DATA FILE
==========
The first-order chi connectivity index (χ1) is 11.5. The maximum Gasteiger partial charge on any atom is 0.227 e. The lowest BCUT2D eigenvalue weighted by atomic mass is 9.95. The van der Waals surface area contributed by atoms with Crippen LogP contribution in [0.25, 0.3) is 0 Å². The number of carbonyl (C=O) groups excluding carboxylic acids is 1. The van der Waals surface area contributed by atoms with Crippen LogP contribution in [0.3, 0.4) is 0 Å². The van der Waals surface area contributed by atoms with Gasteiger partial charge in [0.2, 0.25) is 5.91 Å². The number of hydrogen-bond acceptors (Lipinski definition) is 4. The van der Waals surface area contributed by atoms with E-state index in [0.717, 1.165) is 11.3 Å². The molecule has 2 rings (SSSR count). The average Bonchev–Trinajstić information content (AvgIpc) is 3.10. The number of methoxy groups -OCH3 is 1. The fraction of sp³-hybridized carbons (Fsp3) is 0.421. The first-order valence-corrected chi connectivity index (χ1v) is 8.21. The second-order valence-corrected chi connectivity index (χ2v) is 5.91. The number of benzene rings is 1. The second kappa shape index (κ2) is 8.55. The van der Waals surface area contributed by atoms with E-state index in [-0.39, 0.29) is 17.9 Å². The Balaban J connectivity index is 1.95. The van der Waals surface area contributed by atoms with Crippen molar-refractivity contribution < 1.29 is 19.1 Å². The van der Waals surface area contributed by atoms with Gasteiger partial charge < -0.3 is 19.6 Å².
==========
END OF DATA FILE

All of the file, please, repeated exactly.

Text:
The first-order chi connectivity index (χ1) is 11.5. The maximum Gasteiger partial charge on any atom is 0.227 e. The lowest BCUT2D eigenvalue weighted by atomic mass is 9.95. The van der Waals surface area contributed by atoms with Crippen LogP contribution in [0.25, 0.3) is 0 Å². The number of carbonyl (C=O) groups excluding carboxylic acids is 1. The van der Waals surface area contributed by atoms with Crippen LogP contribution in [0.3, 0.4) is 0 Å². The van der Waals surface area contributed by atoms with Gasteiger partial charge in [0.2, 0.25) is 5.91 Å². The number of hydrogen-bond acceptors (Lipinski definition) is 4. The van der Waals surface area contributed by atoms with E-state index in [0.717, 1.165) is 11.3 Å². The molecule has 2 rings (SSSR count). The average Bonchev–Trinajstić information content (AvgIpc) is 3.10. The number of methoxy groups -OCH3 is 1. The fraction of sp³-hybridized carbons (Fsp3) is 0.421. The first-order valence-corrected chi connectivity index (χ1v) is 8.21. The second-order valence-corrected chi connectivity index (χ2v) is 5.91. The number of benzene rings is 1. The second kappa shape index (κ2) is 8.55. The van der Waals surface area contributed by atoms with E-state index in [-0.39, 0.29) is 17.9 Å². The Balaban J connectivity index is 1.95. The van der Waals surface area contributed by atoms with Crippen molar-refractivity contribution < 1.29 is 19.1 Å². The van der Waals surface area contributed by atoms with Gasteiger partial charge < -0.3 is 19.6 Å².